Wednesday, November 8, 2017

Generations Collide and Comfort in Estate Planning

“There’s a fine line between caring and controlling – but older adults and their grown children often disagree on where it is,” writes Claire Berman in the Atlantic. In the course of researching for a book about caring for aging parents, Berman interviewed geriatricians, social workers, administrators of assisted living facilities, and elder law attorneys.

As parents age, their attempts to hold on to their independence can be at odds with even the most well-intentioned suggestions from their adult children. “They are annoyed by children’s overprotectiveness, but appreciate the concern it expresses,” is what Berman discovered.

Wealthmanagement.com comes down firmly on the “Yes” side of the question: Should parents tell their adult children what’s in their estate planning documents? At a minimum, family members should be told:
  • where the documents are located
  • who are the key advisors (lawyers, accountants, financial advisors)
  • what immediate steps they might need to take if an unexpected death occurs. 
Losing a parent can be hard enough;there’s no reason to add additional confusion and potential harm by leaving the family completely in the dark. It’s particularly important to have a frank conversation if parents intend to leave unequal bequests. “If there are special arrangements between parents and one or more children, parents must recognize the ‘truth will out’” and it’s their responsibility, not their children’s, to explain why.”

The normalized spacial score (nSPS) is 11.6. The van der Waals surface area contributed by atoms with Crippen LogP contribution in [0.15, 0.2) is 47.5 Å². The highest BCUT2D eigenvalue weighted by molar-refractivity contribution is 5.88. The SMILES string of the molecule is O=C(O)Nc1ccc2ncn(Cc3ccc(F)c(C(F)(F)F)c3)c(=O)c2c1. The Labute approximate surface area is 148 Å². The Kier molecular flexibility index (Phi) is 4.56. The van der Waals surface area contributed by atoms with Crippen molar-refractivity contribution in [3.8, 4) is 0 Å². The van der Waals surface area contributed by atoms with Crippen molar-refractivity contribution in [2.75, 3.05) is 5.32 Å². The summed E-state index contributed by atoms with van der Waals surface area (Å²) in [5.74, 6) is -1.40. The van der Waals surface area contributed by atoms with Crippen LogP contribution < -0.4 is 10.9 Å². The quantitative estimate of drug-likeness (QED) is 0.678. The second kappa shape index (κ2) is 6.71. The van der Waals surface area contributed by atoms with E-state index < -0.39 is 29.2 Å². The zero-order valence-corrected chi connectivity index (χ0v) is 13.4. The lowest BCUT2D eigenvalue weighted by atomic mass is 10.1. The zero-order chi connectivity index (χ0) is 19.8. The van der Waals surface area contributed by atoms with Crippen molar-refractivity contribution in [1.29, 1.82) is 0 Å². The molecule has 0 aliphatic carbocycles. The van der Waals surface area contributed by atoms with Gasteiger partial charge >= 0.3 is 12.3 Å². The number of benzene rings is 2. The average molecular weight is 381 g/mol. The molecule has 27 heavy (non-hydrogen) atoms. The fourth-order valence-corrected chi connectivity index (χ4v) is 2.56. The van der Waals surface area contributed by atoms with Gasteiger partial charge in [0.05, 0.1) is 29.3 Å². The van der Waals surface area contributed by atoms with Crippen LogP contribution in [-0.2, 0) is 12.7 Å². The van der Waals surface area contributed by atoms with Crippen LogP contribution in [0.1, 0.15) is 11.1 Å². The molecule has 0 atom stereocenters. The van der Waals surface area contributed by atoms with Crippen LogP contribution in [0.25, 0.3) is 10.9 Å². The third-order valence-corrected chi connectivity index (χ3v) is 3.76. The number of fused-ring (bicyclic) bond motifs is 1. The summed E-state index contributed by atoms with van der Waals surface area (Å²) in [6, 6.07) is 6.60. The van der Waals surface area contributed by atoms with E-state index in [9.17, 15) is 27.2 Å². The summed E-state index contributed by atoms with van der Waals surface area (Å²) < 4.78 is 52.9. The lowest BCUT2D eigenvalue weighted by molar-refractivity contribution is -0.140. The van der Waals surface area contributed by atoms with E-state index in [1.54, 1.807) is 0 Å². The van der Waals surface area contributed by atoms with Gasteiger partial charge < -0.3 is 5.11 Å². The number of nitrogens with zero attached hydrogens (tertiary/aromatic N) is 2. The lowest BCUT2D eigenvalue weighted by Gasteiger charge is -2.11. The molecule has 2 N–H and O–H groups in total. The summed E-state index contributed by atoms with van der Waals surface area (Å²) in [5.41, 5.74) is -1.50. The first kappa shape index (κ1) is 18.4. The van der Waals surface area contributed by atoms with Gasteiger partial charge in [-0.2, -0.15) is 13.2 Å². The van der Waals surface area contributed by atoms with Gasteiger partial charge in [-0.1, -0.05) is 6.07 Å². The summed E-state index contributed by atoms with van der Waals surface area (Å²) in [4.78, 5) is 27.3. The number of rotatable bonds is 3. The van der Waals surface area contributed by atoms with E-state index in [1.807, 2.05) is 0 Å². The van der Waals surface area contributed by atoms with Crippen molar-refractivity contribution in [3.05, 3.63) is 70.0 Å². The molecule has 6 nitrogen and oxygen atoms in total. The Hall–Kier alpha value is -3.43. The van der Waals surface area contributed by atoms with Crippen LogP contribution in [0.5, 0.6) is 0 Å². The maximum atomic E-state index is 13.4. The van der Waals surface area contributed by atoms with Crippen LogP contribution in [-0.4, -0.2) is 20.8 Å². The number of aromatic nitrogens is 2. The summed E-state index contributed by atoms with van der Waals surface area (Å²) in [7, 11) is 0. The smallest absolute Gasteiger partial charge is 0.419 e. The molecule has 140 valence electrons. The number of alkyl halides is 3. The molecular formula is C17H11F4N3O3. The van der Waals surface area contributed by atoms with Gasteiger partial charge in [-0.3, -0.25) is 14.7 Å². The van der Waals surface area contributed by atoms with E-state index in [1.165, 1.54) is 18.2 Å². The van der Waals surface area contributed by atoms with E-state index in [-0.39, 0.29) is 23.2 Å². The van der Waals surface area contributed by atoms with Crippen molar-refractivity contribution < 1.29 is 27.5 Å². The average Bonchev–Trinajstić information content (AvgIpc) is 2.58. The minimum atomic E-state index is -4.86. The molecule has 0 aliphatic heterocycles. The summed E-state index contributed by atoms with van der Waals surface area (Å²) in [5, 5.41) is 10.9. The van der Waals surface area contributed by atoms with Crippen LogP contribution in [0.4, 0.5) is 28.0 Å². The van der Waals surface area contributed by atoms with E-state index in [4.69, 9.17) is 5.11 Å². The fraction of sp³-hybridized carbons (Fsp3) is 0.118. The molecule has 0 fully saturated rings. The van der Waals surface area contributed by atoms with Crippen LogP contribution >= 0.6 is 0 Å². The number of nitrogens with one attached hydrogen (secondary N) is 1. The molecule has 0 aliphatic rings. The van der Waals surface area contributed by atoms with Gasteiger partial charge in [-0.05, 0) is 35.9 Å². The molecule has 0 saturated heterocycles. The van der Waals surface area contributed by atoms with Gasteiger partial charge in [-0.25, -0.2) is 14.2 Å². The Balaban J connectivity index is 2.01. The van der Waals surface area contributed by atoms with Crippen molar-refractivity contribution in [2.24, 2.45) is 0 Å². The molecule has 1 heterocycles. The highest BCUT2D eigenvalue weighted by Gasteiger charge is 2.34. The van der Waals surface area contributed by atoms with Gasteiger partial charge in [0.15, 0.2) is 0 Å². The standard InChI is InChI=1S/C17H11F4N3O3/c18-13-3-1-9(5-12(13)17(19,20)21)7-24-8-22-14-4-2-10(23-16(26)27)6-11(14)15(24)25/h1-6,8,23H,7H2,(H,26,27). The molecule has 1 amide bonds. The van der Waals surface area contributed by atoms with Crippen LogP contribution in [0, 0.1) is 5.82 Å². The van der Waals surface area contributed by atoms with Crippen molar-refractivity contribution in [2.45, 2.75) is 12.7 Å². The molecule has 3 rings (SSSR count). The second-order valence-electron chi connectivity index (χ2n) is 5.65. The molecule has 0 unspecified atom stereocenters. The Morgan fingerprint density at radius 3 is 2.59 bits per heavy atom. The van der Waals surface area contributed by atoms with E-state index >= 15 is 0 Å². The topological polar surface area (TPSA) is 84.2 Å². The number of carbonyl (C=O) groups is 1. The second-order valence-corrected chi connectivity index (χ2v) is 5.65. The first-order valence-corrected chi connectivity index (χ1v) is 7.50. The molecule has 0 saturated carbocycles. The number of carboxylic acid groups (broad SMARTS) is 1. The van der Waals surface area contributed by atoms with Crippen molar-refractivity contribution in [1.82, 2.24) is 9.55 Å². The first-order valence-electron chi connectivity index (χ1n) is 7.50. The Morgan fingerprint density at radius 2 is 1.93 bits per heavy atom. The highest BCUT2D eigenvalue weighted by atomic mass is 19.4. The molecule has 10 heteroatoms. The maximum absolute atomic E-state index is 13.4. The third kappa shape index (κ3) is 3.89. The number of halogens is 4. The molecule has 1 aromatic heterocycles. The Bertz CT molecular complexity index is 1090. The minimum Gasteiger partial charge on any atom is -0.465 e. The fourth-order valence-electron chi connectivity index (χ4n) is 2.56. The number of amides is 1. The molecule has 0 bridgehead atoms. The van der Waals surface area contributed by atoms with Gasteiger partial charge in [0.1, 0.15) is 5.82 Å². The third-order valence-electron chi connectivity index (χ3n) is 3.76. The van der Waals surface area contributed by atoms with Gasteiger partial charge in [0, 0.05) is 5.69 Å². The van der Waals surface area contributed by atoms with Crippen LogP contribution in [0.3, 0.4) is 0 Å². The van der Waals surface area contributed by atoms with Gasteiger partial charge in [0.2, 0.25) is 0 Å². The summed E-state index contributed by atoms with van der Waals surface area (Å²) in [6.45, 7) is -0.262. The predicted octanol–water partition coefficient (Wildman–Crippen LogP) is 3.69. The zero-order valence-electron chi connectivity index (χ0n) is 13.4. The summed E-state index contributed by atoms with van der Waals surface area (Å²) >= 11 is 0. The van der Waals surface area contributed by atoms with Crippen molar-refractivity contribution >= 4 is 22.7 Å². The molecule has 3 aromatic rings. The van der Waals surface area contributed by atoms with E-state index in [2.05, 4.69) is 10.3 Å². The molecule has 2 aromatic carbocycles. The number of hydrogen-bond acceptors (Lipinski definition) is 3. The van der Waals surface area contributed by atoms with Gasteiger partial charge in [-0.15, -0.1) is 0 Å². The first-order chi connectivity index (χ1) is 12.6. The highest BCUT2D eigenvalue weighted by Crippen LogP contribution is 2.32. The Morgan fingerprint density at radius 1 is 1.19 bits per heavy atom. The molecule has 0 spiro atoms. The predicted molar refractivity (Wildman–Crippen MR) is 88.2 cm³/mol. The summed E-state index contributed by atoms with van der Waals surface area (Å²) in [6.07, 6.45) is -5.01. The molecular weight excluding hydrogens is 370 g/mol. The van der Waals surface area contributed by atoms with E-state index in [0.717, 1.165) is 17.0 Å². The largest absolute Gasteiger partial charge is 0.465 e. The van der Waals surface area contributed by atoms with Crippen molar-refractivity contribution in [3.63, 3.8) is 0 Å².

But, even when estate planning considerations have been openly discussed, communication between seniors and their adult children about decisions prior to death can be difficult. Participants in a study at State University of New York at Albany expressed a strong desire for autonomy and connection in relations with their adult children, Berman relates.

“The main contradiction of elderly parents is experienced in terms of individual autonomy and in terms of a need for care by their adult children,” Tetyana Zelinska,  Professor of Psychology in Dragomanov University in the Ukraine explains. “But parents should not accept destructive relationships,” she advises.  It would be better, she says,to write a letter to an adult child in order to express a clear and explicit desire to build constructive and good relationships.”

At Geyer Law, we agree. Proper estate planning, particularly when the discussions involve both generations, helps put seniors in charge of their own finances, while at the same time sparing loved ones the expense, delay and frustration associated with managing affairs after an elderly parents has become disabled or passes away.
- by Rebecca W. Geyer

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